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I know that there is this issue where Worcestershire and Leicester are pronounced as "Wustersher" and "Lester", so I wonder how Brichester is pronounced.

Also, is there any special rule which could help in getting the pronunciation right or is it just a thing you have to learn by heart?

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Worcestershire is pronounced with an "oo" sound after the W, like the oo in the words book, look and woof; not a letter U sound. –  Tristan Apr 3 '13 at 21:12
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@Tristan: it's a u sound like in push, put, cushion, or butcher. –  Peter Shor Apr 3 '13 at 21:23
    
Peter, that's basically the same sound. –  Tristan Apr 3 '13 at 21:58
    
Not pronounced as a letter U. –  Tristan Apr 3 '13 at 22:41
    
Apropos the peculiarities of British pronunciation, how do you think Magdalene is pronounced in the UK (as in Magdalene College and the Magdalene papyrus/codex housed in the college, or as in Mary Magdalene of New Testament fame)? Answer: maudlin, as opposed to mag' duh lin. Go figure! –  rhetorician Apr 4 '13 at 0:57
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5 Answers

It is indeed pronounced with the first syllable of Bristol and the second syllable of Gloucester.

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Just try as hard as you can to get it down to one syllable, while at the same time paying no attention to the fact that i and e certainly look like different vowels, and you'll be on the right path. You'll find it helpful to avoid actually opening your mouth.

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Following this advice, it would be Birchster (no Br- sound), and that's quite likely. Chichester is becoming shorter and losing its unaccented middle syllable. –  Andrew Leach Apr 4 '13 at 10:32
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I recently interviewed Ramsey and he pronounces it Bri-(as in Bristol) and chester, (as in the place Chester). I suppose it might be easier to think of it as said like this: brit-chester.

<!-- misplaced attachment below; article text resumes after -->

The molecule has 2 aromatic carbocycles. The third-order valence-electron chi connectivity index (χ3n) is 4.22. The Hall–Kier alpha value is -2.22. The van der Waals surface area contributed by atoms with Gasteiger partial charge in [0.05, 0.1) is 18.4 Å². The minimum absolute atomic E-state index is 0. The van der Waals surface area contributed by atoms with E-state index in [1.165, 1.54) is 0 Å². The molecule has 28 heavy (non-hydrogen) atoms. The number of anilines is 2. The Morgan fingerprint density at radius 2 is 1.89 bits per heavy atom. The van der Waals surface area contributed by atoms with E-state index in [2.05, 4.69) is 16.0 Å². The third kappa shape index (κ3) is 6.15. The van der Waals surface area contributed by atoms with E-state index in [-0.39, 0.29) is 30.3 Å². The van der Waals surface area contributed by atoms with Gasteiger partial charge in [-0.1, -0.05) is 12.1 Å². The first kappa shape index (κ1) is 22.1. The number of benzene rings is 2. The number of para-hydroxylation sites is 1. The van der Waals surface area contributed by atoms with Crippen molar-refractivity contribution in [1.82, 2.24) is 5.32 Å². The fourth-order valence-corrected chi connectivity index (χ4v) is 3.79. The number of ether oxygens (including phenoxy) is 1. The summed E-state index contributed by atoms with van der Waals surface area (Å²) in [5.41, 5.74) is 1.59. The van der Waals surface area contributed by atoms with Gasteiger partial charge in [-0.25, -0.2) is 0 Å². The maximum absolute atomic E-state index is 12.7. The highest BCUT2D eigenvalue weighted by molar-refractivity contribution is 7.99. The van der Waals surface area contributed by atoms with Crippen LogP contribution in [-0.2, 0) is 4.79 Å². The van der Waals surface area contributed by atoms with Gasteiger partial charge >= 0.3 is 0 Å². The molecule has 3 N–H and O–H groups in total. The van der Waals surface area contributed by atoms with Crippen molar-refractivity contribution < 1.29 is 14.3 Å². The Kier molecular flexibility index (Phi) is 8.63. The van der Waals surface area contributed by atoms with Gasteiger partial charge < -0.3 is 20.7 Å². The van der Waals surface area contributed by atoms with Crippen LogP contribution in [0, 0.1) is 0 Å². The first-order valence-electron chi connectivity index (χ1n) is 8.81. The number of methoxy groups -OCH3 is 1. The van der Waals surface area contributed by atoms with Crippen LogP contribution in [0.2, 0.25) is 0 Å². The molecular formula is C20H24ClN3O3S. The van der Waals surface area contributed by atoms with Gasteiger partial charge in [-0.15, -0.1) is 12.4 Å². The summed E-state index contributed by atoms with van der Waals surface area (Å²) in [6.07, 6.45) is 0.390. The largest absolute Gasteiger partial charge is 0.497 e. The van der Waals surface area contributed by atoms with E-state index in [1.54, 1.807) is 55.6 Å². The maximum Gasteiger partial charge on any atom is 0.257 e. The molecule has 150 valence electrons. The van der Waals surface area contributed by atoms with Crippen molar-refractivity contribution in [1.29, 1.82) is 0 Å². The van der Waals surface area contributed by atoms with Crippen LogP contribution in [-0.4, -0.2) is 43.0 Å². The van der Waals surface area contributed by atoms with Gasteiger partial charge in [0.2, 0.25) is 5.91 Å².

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Since Brichester seems to be a portmanteau word, created by Ramsey Campbell, I assume that it should be pronounced with the first syllable of Bristol and the second syllable of Gloucester.

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So Brister then? –  tchrist Apr 3 '13 at 22:06
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I think the ch in -chester names is usually preserved, whereas -caster usually have a k sound and -cester an s. –  Hugo Apr 3 '13 at 22:10
    
@Hugo I agree, the contraction only seems to apply with a 'ce' not a 'che'. There's another (real) place called Bicester, pronounced 'Bister'. –  Mynamite Apr 3 '13 at 22:57
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Brichester is a fictional place by horror writer Ramsey Campbell, so you can pronounce it however you want.

My first guesses are Brickstur, Bristur and Brichstur, but the ch in -chester names are usually pronounced (like Chichester, Manchester, Dorchester, Chester), unlike the hard k sound in -caster names (Lancaster, Doncaster, Tadcaster) and the s sound in -cester names (Leicester, Cirencester, Bicester).

Someone on RPGnet says it's pronounced:

Brychester - with the "i" pronounced "eye" like in "eyeballs turn to mush as you look at the thing from beyond reality"

So either that or Brichestur (a bit like Bridge-chestur).

Alternatively, you could find an interview with the author and see what he says. He's English, from Liverpool, and the place is set somewhere in Gloucestershire (which, incidentally, is pronounced something like Glosturshur).

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Don't the locals pronounce it Glaawstshr? –  TimLymington Apr 3 '13 at 22:31
    
They pronounce Cheltenham as 'Nam. –  Hugo Apr 3 '13 at 22:49
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